Eamonn O'Reilly is the Dublin Port Chief Executive.

Capt. Michael McKenna is the Dublin Port Harbour Master

In 2019, 1,949,229 people came through the Port.

In 2019, there were 158 cruise liner visits.

In 2019, 9.4 million gross tonnes of exports were handled by Dublin Port.

In 2019, there were 7,898 ship arrivals.

In 2019, there was a gross tonnage of 38.1 million.

In 2019, there were 559,506 tourist vehicles.

There were 98,897 lorries in 2019

Boats can navigate the River Liffey into Dublin by using the navigational guidelines. Find the guidelines on this page here.

VHF channel 12. Commercial vessels using Dublin Port or Dun Laoghaire Port typically have a qualified pilot or certified master with proven local knowledge on board. They "listen out" on VHF channel 12 when in Dublin Port's jurisdiction.

A Dublin Bay webcam showing the south of the Bay at Dun Laoghaire and a distant view of Dublin Port Shipping is here
Dublin Port is creating a distributed museum on its lands in Dublin City.
 A Liffey Tolka Project cycle and pedestrian way is the key to link the elements of this distributed museum together.  The distributed museum starts at the Diving Bell and, over the course of 6.3km, will give Dubliners a real sense of the City, the Port and the Bay.  For visitors, it will be a unique eye-opening stroll and vista through and alongside one of Europe’s busiest ports:  Diving Bell along Sir John Rogerson’s Quay over the Samuel Beckett Bridge, past the Scherzer Bridge and down the North Wall Quay campshire to Berth 18 - 1.2 km.   Liffey Tolka Project - Tree-lined pedestrian and cycle route between the River Liffey and the Tolka Estuary - 1.4 km with a 300-metre spur along Alexandra Road to The Pumphouse (to be completed by Q1 2021) and another 200 metres to The Flour Mill.   Tolka Estuary Greenway - Construction of Phase 1 (1.9 km) starts in December 2020 and will be completed by Spring 2022.  Phase 2 (1.3 km) will be delivered within the following five years.  The Pumphouse is a heritage zone being created as part of the Alexandra Basin Redevelopment Project.  The first phase of 1.6 acres will be completed in early 2021 and will include historical port equipment and buildings and a large open space for exhibitions and performances.  It will be expanded in a subsequent phase to incorporate the Victorian Graving Dock No. 1 which will be excavated and revealed.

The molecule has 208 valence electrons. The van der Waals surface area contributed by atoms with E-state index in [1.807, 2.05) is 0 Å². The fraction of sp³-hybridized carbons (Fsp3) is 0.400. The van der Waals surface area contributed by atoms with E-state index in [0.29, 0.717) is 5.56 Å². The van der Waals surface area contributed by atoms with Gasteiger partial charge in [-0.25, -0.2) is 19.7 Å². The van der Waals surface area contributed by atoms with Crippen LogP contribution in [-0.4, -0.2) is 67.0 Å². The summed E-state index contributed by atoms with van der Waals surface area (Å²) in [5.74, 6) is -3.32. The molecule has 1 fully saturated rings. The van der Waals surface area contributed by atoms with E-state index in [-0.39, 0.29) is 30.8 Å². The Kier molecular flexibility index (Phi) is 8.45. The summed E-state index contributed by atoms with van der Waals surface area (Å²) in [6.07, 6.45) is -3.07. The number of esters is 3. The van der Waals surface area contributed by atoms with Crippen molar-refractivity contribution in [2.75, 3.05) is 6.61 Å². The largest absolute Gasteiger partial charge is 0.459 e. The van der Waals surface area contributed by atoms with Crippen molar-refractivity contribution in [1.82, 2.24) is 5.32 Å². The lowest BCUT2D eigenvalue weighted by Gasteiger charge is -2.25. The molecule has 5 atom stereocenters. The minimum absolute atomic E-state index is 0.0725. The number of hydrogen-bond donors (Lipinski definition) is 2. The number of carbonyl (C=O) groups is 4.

The largest component of the distributed museum will be The Flour Mill.  This involves the redevelopment of the former Odlums Flour Mill on Alexandra Road based on a masterplan completed by Grafton Architects to provide a mix of port operational uses, a National Maritime Archive, two 300 seat performance venues, working and studio spaces for artists and exhibition spaces.   The Flour Mill will be developed in stages over the remaining twenty years of Masterplan 2040 alongside major port infrastructure projects.

Source: Dublin Port Company ©Afloat 2020.